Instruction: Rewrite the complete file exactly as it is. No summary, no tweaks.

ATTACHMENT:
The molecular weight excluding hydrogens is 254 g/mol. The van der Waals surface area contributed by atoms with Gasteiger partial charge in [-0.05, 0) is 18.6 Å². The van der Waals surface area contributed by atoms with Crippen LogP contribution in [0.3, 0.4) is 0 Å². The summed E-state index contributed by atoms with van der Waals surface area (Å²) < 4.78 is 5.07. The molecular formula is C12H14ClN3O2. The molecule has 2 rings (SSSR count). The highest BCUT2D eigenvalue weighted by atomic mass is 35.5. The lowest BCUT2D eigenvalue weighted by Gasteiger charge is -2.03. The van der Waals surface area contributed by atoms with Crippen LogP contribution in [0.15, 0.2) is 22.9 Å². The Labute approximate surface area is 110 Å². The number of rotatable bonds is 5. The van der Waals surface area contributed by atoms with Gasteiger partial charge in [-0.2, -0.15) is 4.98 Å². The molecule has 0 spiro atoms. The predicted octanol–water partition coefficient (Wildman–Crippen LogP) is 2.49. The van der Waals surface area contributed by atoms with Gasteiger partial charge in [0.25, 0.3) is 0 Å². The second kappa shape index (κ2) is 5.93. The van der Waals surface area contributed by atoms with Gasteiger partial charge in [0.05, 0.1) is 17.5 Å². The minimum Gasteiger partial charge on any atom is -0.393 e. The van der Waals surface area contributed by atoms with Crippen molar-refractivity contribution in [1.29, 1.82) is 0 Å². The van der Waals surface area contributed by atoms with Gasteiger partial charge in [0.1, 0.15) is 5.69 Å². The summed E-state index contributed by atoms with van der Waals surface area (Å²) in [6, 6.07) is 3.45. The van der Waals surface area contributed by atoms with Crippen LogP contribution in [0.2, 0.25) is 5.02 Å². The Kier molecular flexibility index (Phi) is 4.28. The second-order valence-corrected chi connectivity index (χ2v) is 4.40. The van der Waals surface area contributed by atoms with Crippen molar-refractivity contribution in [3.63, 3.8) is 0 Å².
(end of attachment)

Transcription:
The molecular weight excluding hydrogens is 254 g/mol. The van der Waals surface area contributed by atoms with Gasteiger partial charge in [-0.05, 0) is 18.6 Å². The van der Waals surface area contributed by atoms with Crippen LogP contribution in [0.3, 0.4) is 0 Å². The summed E-state index contributed by atoms with van der Waals surface area (Å²) < 4.78 is 5.07. The molecular formula is C12H14ClN3O2. The molecule has 2 rings (SSSR count). The highest BCUT2D eigenvalue weighted by atomic mass is 35.5. The lowest BCUT2D eigenvalue weighted by Gasteiger charge is -2.03. The van der Waals surface area contributed by atoms with Crippen LogP contribution in [0.15, 0.2) is 22.9 Å². The Labute approximate surface area is 110 Å². The number of rotatable bonds is 5. The van der Waals surface area contributed by atoms with Gasteiger partial charge in [-0.2, -0.15) is 4.98 Å². The molecule has 0 spiro atoms. The predicted octanol–water partition coefficient (Wildman–Crippen LogP) is 2.49. The van der Waals surface area contributed by atoms with Gasteiger partial charge in [0.25, 0.3) is 0 Å². The second kappa shape index (κ2) is 5.93. The van der Waals surface area contributed by atoms with Gasteiger partial charge in [0.05, 0.1) is 17.5 Å². The minimum Gasteiger partial charge on any atom is -0.393 e. The van der Waals surface area contributed by atoms with Crippen molar-refractivity contribution in [1.29, 1.82) is 0 Å². The van der Waals surface area contributed by atoms with Gasteiger partial charge in [0.1, 0.15) is 5.69 Å². The summed E-state index contributed by atoms with van der Waals surface area (Å²) in [6, 6.07) is 3.45. The van der Waals surface area contributed by atoms with Crippen LogP contribution in [0.2, 0.25) is 5.02 Å². The Kier molecular flexibility index (Phi) is 4.28. The second-order valence-corrected chi connectivity index (χ2v) is 4.40. The van der Waals surface area contributed by atoms with Crippen molar-refractivity contribution in [3.63, 3.8) is 0 Å².